So you need a website? You don’t want to hire a new employee to build one. Of course. Makes perfect sense. Just outsource it to someone locally, your friends neighbor… Your cousin… or the infamous “brother in law”, and spend just a few thousand dollars to get a reasonable project done. Typically that’s how it all begins. It’s downhill from there. But it doesn’t have to be. Last month we offered a few tips on how to outsource web development. Today, we’ll show that the costs involved with website development can typically get out of hand, especially if you don’t really know what you’re doing. Outsourcing web development hangs on a few key pieces of information:
- Quality of the software requirements document created
- The use of wireframes and mockups to demonstrate expected functionality
- Sample websites found and referenced
- The level of experience and depth of the person who is building the site
- The skill of the designer involved
- The use of pre-created templates that already do most of what you need
- The leverage of social media and promotable content
- Graphic design using stock photos and icons that are cheap or even free
If you follow a typical software development lifecycle process, you will probably be okay.
Here are a few items that you typically have to pay for…
- Website host provider, Windows equals $50-$100 per month. Linux = $20-40 per month. And you can score shared hosting for as low as $4/mo through HostGator.
- Software development tools (Visual Studio costs $200-500 dollars, eclipse is free,… xcode is 99 bucks…etc…)
- Database fees (SQL Server can be anywhere from $30-$100 per month, Depending on how large of a database you need, SQLite and mySQL are both free, but not as sophisticated or developer friendly, then there are other open-source database platforms are also available for free…)
- Stacklead user information retrieval. StackLead is a new YC startup that helps companies capture information about their customers. $50-100 per month, depending on the plan you select.
- Graphic design work could be anywhere from $300 for a single logo from the crowd source site like 99designs, to $3000, from a local graphic designer who will take a month to give you 100 different variations across five different iterations. It depends on how deep and how broad you want to focus your effort on this piece of work. We reviewed 99designs a while back, and I always recommend them to clients who need a logo.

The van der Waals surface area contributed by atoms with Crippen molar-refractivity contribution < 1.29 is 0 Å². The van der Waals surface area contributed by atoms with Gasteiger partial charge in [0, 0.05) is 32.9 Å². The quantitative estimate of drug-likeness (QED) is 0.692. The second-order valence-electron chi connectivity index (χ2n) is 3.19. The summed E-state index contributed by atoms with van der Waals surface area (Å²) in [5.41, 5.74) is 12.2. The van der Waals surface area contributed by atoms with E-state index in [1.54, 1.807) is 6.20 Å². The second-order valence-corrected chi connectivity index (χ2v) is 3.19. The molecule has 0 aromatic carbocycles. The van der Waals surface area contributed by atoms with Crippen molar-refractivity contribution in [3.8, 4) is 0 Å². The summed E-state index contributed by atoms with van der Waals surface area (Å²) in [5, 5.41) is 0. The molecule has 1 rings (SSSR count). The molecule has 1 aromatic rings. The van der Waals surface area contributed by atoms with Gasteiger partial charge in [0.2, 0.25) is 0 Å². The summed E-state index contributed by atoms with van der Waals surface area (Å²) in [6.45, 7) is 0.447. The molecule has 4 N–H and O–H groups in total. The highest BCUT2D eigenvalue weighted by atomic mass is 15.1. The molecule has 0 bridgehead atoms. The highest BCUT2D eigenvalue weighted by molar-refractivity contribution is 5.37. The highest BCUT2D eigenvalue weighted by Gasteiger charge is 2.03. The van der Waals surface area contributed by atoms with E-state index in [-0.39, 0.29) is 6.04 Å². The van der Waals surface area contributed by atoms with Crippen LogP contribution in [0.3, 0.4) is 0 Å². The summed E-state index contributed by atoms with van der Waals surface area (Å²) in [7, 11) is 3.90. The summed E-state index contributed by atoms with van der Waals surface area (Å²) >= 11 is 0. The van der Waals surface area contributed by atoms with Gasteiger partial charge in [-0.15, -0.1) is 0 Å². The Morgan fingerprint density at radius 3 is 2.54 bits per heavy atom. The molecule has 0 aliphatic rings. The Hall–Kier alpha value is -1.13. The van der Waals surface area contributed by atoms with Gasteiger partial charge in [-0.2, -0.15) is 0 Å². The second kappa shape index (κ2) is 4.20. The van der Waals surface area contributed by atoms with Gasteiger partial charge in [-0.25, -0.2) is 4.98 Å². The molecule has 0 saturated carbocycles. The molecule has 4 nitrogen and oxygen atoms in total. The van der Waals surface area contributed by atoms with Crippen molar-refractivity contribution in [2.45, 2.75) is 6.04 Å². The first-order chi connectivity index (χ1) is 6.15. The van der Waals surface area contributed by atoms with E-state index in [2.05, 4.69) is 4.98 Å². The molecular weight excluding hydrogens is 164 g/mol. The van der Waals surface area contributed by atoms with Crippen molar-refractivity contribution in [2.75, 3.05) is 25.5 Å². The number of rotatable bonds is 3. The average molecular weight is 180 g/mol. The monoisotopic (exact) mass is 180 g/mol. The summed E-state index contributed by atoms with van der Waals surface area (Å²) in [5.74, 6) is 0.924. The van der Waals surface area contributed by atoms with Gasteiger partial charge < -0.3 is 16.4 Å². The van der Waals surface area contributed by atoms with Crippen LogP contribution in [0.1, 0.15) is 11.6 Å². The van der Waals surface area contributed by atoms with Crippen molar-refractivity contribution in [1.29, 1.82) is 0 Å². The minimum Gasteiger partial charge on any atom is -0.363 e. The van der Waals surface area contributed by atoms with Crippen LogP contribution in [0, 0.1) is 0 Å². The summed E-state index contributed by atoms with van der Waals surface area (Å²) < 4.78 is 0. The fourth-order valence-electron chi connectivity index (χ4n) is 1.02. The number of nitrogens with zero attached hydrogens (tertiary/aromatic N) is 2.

- Software development fees could range anywhere from $500-$5,000 for a basic website, (Of course it can be much higher… Depending completely on your features, requirements, and functionality that you need)…. but doesn’t have to be that high. Ziptask can ensure the right pricing. It’s a fully managed outsourcing platform, (a better option than oDesk or Elance), which employs the use of project managers who know exactly what type of software and website development needs to be done, and how to get the right programmers engaged on your project. They can save you a ton of money. Don’t “go it alone”. You’ll save way more money by using a professional.
- SEO enhancements: Could be anywhere from $500/mo to a few thousand per month – it really depends on the difficulty of keywords that you’re targeting. Are you a local event planner in a small city, or a technology startup disrupting a tired market? To give you a better idea, Forbes has a really good piece on how much SEO should cost. SEO is one of those things that’s better off done right the first time, especially with Google’s latest round of updates that have penalized the likes of JCPenny, Expedia, Rap Genius, Kayak.com, etc. Work with a “white-hat” SEO consultant from the very beginning, asking the developer to work with your SEO consultant to breakdown the details. 90% of the time this does not happen. And developers have to go back and look at what tags they are using (H1, H2, Section, etc.) and see what the names of those tags are and how they relate to the content on each webpage… This is a disaster waiting to happen. On-page SEO is one of the ranking factors that is easiest to control – getting it right the first time can save you headaches down the road (and earn you a lot more organic website visitors).
- Adwords and marketing campaign work: $400-$1000 To set up an Adwords account and create all of the various keyword entries for your website and your market. This can take 1 to 5 days depending on the quality and scale of your Adwords campaign. Of course then there’s the costs involved with actually spending that money on your google adwords advertising budget.
Did we leave out any website costs? Let us know below!
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